All You Need to Know About 2-Factor Authentication

Two-factor authentication (also known as 2FA) is an additional security layer for your business – helping to address the vulnerabilities of a standard password-only approach. It is a method of confirming users’ claimed identities by using a combination of two different factors: 1) something they know, 2) something they have, or 3) something they are.

2-Factor Authentication
Using 2-factor authentication to verify your identity.

In today’s digital environment, the primary “username and password” approach to security is easy prey for cyber criminals. Many logins can be compromised in minutes, and private data (such as personal and financial details) is under increasing threat.

Multi-factor Authentication, also known as MFA or multi-step verification, adds another layer of security, supplementing the username and password model with a code that only a specific user has access to (typically sent to something they have immediately to hand). This authentication method can be easily summed up as a combination of “something you have and something you know”.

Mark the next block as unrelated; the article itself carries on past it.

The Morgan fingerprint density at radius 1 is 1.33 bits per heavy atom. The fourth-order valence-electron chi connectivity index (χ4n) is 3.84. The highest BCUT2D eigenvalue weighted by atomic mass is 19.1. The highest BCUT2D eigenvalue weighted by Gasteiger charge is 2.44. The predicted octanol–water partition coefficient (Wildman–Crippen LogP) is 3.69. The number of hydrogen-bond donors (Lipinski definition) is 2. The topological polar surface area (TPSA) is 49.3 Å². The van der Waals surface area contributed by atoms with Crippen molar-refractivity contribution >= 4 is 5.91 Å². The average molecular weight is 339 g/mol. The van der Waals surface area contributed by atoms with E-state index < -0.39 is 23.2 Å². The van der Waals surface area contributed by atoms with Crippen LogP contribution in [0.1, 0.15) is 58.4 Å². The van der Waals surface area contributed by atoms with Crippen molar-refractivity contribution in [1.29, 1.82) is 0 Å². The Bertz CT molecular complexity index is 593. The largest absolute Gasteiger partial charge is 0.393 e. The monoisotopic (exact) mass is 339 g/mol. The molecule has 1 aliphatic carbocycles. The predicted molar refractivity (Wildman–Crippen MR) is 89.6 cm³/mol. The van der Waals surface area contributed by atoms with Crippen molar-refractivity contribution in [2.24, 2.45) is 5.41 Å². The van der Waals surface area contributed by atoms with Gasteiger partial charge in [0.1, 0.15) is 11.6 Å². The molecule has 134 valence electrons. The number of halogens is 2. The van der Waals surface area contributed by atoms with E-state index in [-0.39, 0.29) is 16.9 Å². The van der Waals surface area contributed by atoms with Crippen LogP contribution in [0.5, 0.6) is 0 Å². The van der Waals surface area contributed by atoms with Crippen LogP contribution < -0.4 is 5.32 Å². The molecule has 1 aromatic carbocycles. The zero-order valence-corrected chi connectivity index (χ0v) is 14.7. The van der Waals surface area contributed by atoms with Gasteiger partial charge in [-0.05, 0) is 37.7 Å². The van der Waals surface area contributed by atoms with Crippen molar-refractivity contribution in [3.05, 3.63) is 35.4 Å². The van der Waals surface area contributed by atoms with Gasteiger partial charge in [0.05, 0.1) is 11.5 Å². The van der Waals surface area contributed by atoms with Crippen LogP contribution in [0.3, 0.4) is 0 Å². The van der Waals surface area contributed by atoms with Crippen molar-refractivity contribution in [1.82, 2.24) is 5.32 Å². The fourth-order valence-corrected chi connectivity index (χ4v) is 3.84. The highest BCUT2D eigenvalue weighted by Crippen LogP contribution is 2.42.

Back in the early days of authentication, organisations were reliant on hardware tokens to generate a secure passcode. The type you’d associate with online banking. But that solution was clumsy and prone to unforeseen expenses – with tokens frequently lost, broken or expiring.

Do i need 2-factor authentication?

Two-factor and Multi-factor authentication solutions are used by businesses of all sizes – seeking to keep confidential data secure. They can help to lower the likelihood of identity theft, as well as phishing scams, because criminals cannot compromise logins with usernames and password details alone.

Authentication solutions can be shunned (or cause friction) if they require users to carry fobs around. This is where tokenless solutions come into their own. They make life easier for users (and for the IT departments who have to manage them). Tokenless solutions are faster, quicker and cheaper to set up and simple to maintain across many networks.

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